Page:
278 Commonwealth was designed by architect John H. Besarick and built in 1883-1884 by Asa Harden Caton and John Pickett, builders. Asa Caton is shown as the owner on the original building permit application, dated September 3, 1883.
By the 1885-1886 winter season, 278 Commonwealth was the home of William Emerson Baker and his wife, Charlotte A. (Farnsworth) Baker. They previously had lived at 63 Chester Square. Charlotte Baker is shown as the owner of 278 Commonwealth on the 1888 and 1898 Bromley maps.
William Baker was a retired sewing machine manufacturer. He died in January of 1888.
By the 1907-1908 winter season, 278 Commonwealth was the home of wool merchant Samuel Gibson Adams and his wife, Abbie Louise (Fisher) Clapp Adams. They previously had lived at 475 Beacon. Abbie L. Adams is shown as the owner of 278 Commonwealth on the 1908, 1917, and 1928 Bromley maps.
Living with them were their daughter, Louise Adams, and Joseph Clapp, Abbie Adams unmarried son by her previous marriage, to Erstene Follen Clapp.
Joseph Clapp, who was agent for a woolen mill, married in April of 1911 to Mary Frances Brooks and moved to Methuen. Louise Adams married in February of 1914 to Ashley Day Admas and moved to Brookline.
Samuel and Abbie Adams continued to live at 278 Commonwealth during the 1925-1926 winter season, after which they moved to an apartment at 90 Commonwealth. They also maintained a home in Plymouth.
By the 1927-1928 winter season, 278 Commonwealth was the Phi Kappa fraternity house. It previously had been located at 349 Commonwealth. Phi Kappa continued to be located at 278 Commonwealth until about 1937.
By 1937, 278 Commonwealth was owned by Charles E. Abbott. In June of 1937, he filed for permission to convert the property from a fraternity into a “tenement” for nine families. He subsequently abandoned the application.
Phyllis A. Goodman is shown as the owner of 278 Commonwealth on the 1938 Bromley map and was the assessed owner through 1940.
In about 1940, 278 Commonwealth was acquired by William Karmazine, a loan company executive. He acquired 280 Commonwealth at about the same time. William Karmazine, trustee, was the assessed owner of both properties from 1941 through 1946.
In August of 1939, probably in anticipation of acquiring the property, he applied for (and subsequently received) permission to convert 278 Commonwealth from a single-family dwelling into a lodging house and to construct fire balconies connecting with 280 Commonwealth, which already was a lodging house.
The property changed hands and by 1956, 278 and 280 Commonwealth were owned by Robert Osborne Tillinghast. He also owned 29 Gloucester, around the corner on the east side of Gloucester at Public Alley 432.
In January of 1960, he filed for (and subsequently received) permission to legalize the occupancy of 278-280 Commonwealth as a lodging house. In June of 1961, he filed for (and subsequently received) permission to install a dining hall in the basement (the dining room had been operating without a permit earlier that year and possibly before). And in April of 1962, he filed for (and subsequently received) permission to convert the property from a lodging house into a dormitory, which he called Osborne Hall, to be used by the Cambridge School of Business, located at 687 Boylston.
By 1963, 278-280 Commonwealth were owned by the Mifro Realty Trust. The buildings continued to be occupied as a dormitory for the Cambridge School of Business.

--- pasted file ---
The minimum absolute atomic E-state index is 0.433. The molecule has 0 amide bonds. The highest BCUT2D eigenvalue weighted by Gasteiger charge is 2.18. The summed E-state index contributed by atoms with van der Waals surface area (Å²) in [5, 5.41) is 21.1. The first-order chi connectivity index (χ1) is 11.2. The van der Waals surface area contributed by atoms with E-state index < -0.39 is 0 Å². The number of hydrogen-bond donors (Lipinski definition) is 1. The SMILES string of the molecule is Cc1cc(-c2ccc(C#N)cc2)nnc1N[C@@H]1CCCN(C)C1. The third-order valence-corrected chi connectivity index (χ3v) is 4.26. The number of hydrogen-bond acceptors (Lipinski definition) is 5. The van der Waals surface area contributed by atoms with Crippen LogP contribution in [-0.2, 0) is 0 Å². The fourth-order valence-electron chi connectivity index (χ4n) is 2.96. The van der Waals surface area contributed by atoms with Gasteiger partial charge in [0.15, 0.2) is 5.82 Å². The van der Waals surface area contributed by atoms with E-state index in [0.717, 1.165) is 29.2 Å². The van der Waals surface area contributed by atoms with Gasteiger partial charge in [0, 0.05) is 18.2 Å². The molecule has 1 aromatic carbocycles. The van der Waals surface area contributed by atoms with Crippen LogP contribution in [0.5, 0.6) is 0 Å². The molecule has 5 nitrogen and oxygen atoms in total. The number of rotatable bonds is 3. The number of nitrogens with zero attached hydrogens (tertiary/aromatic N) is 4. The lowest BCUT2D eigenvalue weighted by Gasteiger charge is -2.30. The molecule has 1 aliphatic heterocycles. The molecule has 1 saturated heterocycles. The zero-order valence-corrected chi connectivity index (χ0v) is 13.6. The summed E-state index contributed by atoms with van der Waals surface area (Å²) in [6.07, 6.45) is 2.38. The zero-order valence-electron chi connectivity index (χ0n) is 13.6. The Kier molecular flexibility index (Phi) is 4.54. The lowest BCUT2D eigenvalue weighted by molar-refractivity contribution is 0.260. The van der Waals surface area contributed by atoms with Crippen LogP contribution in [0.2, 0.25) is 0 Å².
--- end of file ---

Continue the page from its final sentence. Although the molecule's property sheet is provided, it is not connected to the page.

In February of 1963, Mifro Realty Trust applied for (and subsequently received) permission to re-install necessary kitchen equipment in the basement of 280 Commonwealth. The application indicated that the kitchen had been moved to another location in August of 1961. “Food will be prepared and served to students that dine in basement of 278 Commonwealth. The necessary door in the party wall was installed five years ago. The present occupant is Cambridge School of Business.”
In July of 1963, the Mifro Realty Trust and the Osborne Association of Boston, an association of Cambridge School of Business students, each filed for (and subsequently received) permission to convert the basement and first floor into a club for use by the students, with the remainder of the building continuing to be used as a dormitory.
In 1966, Chamberlayne School and Chamberlayne Junior College acquired 278-280–282 Commonwealth, 29 Gloucester, and 34 Gloucester from First Community Investment. Chamberlayne already owned 260–262–264–266–270–274–276 Commonwealth, which it had acquired earlier in the 1960s.
It continued to use the buildings as dormitories.
In December of 1976, Back Bay Restorations Company purchased 278-280-282 Commonwealth (and four other properties: 199 Marlborough, 238 Marlborough, 148 Commonwealth. and 298 Commonwealth) from Bernard P. Rome. One month earlier, it had purchased 274 and 276 Commonwealth from Alfonso Vitagliano.
In October of 1976, prior to finalizing either purchase, Back Bay Restorations filed for (and subsequently received) permission to combine 274-276 Commonwealth and 278 Commonwealth into one property, with the address at 274 Commonwealth, and convert the combined property into 23 apartments. At the same time, it also applied to combine 280 and 282 Commonwealth into one property, with the address of 280 Commonwealth, and convert the combined property into 18 apartments.
In February of 1984, it filed for (and subsequently received) permission to increase the number of apartments at 274-276-278 Commonwealth from 23 to 25.
In February of 1984, Back Bay Restorations converted 274-282 Commonwealth into forty-three condominium units (ten units in 274 Commonwealth, five units in 276 Commonwealth, ten units in 278 Commonwealth, eleven units in 280 Commonwealth, and seven units in 282 Commonwealth): the 280 Commonwealth Condominium.